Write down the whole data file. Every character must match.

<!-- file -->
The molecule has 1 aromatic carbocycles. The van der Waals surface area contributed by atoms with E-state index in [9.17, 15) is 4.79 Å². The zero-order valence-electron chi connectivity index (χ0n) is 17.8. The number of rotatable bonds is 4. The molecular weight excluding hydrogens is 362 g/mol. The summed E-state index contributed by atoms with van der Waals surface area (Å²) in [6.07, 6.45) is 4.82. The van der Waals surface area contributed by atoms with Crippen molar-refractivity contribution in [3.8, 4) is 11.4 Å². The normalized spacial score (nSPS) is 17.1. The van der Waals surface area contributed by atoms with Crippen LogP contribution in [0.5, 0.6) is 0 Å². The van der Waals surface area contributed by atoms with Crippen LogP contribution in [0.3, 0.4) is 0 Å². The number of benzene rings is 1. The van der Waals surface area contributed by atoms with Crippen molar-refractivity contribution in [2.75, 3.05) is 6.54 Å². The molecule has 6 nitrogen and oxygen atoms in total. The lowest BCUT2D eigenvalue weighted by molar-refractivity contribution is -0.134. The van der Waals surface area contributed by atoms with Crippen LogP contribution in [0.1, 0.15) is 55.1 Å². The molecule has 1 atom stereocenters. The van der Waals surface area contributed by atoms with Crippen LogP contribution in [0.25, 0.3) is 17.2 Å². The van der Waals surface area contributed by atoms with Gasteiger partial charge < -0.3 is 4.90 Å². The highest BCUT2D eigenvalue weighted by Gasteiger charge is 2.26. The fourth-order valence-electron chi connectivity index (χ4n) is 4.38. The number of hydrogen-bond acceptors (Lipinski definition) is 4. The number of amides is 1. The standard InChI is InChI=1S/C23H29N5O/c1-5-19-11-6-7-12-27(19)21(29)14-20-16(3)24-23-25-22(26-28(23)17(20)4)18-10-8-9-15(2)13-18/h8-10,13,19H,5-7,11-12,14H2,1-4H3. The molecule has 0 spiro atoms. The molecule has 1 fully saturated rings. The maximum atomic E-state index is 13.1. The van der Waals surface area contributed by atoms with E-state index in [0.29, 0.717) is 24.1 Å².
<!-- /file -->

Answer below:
The molecule has 1 aromatic carbocycles. The van der Waals surface area contributed by atoms with E-state index in [9.17, 15) is 4.79 Å². The zero-order valence-electron chi connectivity index (χ0n) is 17.8. The number of rotatable bonds is 4. The molecular weight excluding hydrogens is 362 g/mol. The summed E-state index contributed by atoms with van der Waals surface area (Å²) in [6.07, 6.45) is 4.82. The van der Waals surface area contributed by atoms with Crippen molar-refractivity contribution in [3.8, 4) is 11.4 Å². The normalized spacial score (nSPS) is 17.1. The van der Waals surface area contributed by atoms with Crippen LogP contribution in [0.5, 0.6) is 0 Å². The van der Waals surface area contributed by atoms with Crippen LogP contribution in [0.3, 0.4) is 0 Å². The number of benzene rings is 1. The van der Waals surface area contributed by atoms with Crippen molar-refractivity contribution in [2.75, 3.05) is 6.54 Å². The molecule has 6 nitrogen and oxygen atoms in total. The lowest BCUT2D eigenvalue weighted by molar-refractivity contribution is -0.134. The van der Waals surface area contributed by atoms with Crippen LogP contribution in [0.1, 0.15) is 55.1 Å². The molecule has 1 atom stereocenters. The van der Waals surface area contributed by atoms with Crippen LogP contribution in [0.25, 0.3) is 17.2 Å². The van der Waals surface area contributed by atoms with Gasteiger partial charge < -0.3 is 4.90 Å². The highest BCUT2D eigenvalue weighted by Gasteiger charge is 2.26. The fourth-order valence-electron chi connectivity index (χ4n) is 4.38. The number of hydrogen-bond acceptors (Lipinski definition) is 4. The number of amides is 1. The standard InChI is InChI=1S/C23H29N5O/c1-5-19-11-6-7-12-27(19)21(29)14-20-16(3)24-23-25-22(26-28(23)17(20)4)18-10-8-9-15(2)13-18/h8-10,13,19H,5-7,11-12,14H2,1-4H3. The molecule has 0 spiro atoms. The molecule has 1 fully saturated rings. The maximum atomic E-state index is 13.1. The van der Waals surface area contributed by atoms with E-state index in [0.29, 0.717) is 24.1 Å².